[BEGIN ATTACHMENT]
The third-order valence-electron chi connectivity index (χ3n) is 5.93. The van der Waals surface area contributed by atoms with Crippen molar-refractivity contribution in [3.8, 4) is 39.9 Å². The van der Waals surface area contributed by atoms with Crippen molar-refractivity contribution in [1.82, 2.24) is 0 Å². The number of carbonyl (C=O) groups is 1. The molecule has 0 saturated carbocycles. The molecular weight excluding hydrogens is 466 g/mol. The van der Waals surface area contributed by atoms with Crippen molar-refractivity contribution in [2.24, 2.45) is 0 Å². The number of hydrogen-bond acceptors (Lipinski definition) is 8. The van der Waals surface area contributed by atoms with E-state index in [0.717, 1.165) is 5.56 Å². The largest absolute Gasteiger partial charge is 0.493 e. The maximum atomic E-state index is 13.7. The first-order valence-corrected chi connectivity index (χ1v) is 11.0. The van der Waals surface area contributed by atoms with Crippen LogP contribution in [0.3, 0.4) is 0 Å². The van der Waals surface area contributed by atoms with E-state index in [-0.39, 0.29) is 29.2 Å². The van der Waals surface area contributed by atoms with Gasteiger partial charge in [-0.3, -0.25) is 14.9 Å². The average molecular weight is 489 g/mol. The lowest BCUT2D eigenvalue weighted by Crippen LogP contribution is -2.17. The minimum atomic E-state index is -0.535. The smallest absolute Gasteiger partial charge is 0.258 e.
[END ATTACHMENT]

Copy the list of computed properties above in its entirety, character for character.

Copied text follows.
The third-order valence-electron chi connectivity index (χ3n) is 5.93. The van der Waals surface area contributed by atoms with Crippen molar-refractivity contribution in [3.8, 4) is 39.9 Å². The van der Waals surface area contributed by atoms with Crippen molar-refractivity contribution in [1.82, 2.24) is 0 Å². The number of carbonyl (C=O) groups is 1. The molecule has 0 saturated carbocycles. The molecular weight excluding hydrogens is 466 g/mol. The van der Waals surface area contributed by atoms with Crippen molar-refractivity contribution in [2.24, 2.45) is 0 Å². The number of hydrogen-bond acceptors (Lipinski definition) is 8. The van der Waals surface area contributed by atoms with E-state index in [0.717, 1.165) is 5.56 Å². The largest absolute Gasteiger partial charge is 0.493 e. The maximum atomic E-state index is 13.7. The first-order valence-corrected chi connectivity index (χ1v) is 11.0. The van der Waals surface area contributed by atoms with Crippen LogP contribution in [0.3, 0.4) is 0 Å². The van der Waals surface area contributed by atoms with E-state index in [-0.39, 0.29) is 29.2 Å². The van der Waals surface area contributed by atoms with Gasteiger partial charge in [-0.3, -0.25) is 14.9 Å². The average molecular weight is 489 g/mol. The lowest BCUT2D eigenvalue weighted by Crippen LogP contribution is -2.17. The minimum atomic E-state index is -0.535. The smallest absolute Gasteiger partial charge is 0.258 e.